UN to discuss Myanmar's Rohingya crisis on Thursday

news
26 September 2017

The United Nations Security Council will meet on Thursday to discuss the violence in Myanmar and hear a briefing from UN Secretary-General Antonio Guterres on the crisis.

Britain, France, the United States and four other countries requested the meeting after more than 430,000 people, mostly Rohingya Muslims, fled an army campaign in Myanmar in recent weeks and crossed into Bangladesh, AP reports.

The United Nations has described the military operation as "ethnic cleansing" and French President Emmanuel Macron last week went further, calling it "genocide."

Turkish President Recep Tayyip Erdogan, who has denounced the plight of the Rohingya, accused Myanmar of waging a "Buddhist terror" against the Muslim minority and also denounced the "genocide."

Turkish President Recep Tayyip Erdogan, who has denounced the plight of the Rohingya, accused Myanmar of waging a "Buddhist terror" against the Muslim minority and also denounced the "genocide."

The military operation was sparked by attacks carried out by Rohingya militants on police posts on 25 August.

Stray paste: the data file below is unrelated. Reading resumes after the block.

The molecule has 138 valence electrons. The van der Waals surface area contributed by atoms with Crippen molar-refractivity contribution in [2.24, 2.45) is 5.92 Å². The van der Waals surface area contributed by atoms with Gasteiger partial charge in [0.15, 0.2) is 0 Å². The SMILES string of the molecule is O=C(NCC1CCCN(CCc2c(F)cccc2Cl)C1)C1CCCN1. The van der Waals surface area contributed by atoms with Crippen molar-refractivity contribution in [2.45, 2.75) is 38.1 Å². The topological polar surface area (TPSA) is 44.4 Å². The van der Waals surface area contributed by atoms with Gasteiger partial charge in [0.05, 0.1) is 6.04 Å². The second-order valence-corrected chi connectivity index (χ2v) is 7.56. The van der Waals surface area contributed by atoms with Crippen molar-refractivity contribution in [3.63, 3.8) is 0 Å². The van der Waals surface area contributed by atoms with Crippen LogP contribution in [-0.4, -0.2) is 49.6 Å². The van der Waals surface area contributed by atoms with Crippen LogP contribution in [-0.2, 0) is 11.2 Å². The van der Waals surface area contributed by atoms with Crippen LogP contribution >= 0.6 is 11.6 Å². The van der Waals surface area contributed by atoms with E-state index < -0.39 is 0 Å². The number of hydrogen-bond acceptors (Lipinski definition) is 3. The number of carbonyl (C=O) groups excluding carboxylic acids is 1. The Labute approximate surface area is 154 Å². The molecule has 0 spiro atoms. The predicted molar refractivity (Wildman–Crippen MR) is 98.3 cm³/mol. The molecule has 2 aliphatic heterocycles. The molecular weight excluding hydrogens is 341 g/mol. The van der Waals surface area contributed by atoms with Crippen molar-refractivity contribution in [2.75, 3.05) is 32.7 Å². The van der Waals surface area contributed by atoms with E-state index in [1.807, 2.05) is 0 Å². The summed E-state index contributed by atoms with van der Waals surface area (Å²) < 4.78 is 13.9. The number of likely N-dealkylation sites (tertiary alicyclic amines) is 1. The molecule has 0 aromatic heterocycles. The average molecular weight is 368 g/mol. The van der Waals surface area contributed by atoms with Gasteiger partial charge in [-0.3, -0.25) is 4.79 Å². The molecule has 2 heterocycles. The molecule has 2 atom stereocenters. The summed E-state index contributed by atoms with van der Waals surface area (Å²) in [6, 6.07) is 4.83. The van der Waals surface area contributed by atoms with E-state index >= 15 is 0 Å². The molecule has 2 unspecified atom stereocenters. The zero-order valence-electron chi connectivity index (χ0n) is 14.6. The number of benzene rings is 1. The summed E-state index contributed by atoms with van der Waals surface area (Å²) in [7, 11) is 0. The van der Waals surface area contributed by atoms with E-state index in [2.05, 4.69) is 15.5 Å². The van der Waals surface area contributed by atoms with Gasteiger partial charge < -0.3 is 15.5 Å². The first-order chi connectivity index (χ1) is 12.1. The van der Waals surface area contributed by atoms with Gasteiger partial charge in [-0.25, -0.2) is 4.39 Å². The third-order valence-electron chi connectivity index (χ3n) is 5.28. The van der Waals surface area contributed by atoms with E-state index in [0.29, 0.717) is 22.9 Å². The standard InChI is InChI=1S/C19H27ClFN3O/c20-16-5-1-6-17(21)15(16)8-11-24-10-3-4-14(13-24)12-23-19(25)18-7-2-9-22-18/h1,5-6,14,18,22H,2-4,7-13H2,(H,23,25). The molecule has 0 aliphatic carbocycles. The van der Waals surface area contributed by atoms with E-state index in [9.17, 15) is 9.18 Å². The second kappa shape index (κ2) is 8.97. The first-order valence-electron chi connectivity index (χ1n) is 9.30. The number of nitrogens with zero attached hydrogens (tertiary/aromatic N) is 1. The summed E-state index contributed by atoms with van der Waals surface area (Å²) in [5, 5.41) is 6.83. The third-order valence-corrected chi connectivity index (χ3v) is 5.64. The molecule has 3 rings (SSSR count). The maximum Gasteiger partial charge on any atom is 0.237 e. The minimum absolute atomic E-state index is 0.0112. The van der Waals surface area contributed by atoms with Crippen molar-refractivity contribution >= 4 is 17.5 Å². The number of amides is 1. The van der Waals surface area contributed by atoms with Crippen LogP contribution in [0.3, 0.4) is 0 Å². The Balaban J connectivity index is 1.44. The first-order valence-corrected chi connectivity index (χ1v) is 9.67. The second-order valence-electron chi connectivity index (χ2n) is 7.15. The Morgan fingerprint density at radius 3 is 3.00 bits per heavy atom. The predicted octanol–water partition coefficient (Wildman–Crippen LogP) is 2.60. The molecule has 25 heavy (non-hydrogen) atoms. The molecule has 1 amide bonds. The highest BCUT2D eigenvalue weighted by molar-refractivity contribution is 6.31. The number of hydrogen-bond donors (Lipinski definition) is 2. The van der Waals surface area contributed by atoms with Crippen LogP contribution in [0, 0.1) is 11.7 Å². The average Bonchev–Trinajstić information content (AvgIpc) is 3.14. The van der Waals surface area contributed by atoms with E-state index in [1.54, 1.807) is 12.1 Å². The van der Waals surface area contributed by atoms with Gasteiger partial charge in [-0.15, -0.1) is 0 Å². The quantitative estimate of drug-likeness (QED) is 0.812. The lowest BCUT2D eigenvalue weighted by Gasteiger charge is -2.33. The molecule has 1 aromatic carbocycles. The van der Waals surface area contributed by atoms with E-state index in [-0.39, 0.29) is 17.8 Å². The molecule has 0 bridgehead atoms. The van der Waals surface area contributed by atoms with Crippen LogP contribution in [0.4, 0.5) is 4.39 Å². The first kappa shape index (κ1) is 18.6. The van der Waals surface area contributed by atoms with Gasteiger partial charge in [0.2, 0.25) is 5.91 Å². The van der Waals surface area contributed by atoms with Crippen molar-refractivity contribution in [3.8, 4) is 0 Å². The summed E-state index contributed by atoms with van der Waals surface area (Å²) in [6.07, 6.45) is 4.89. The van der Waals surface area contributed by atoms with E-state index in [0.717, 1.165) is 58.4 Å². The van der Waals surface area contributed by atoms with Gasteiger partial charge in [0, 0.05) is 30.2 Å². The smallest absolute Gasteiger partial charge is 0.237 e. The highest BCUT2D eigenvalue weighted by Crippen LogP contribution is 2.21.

The meeting was also requested by Egypt, Kazakhstan, Senegal and Sweden, which are non-permanent council members.

Council members will also get an update on the situation in Myanmar today, ahead of the formal briefing by the UN chief, which will be held in an open session.

The Security Council earlier this month called for "immediate steps" to end the violence, following a closed-door meeting.

In early September, Guterres took the rare step of sending a letter to the council to express concern about the "humanitarian catastrophe" unfolding, raising fears that it could have "implications for peace and security" beyond Myanmar's borders.

Rights groups are pushing the council to threaten sanctions against Myanmar's government and urging countries to review military cooperation.





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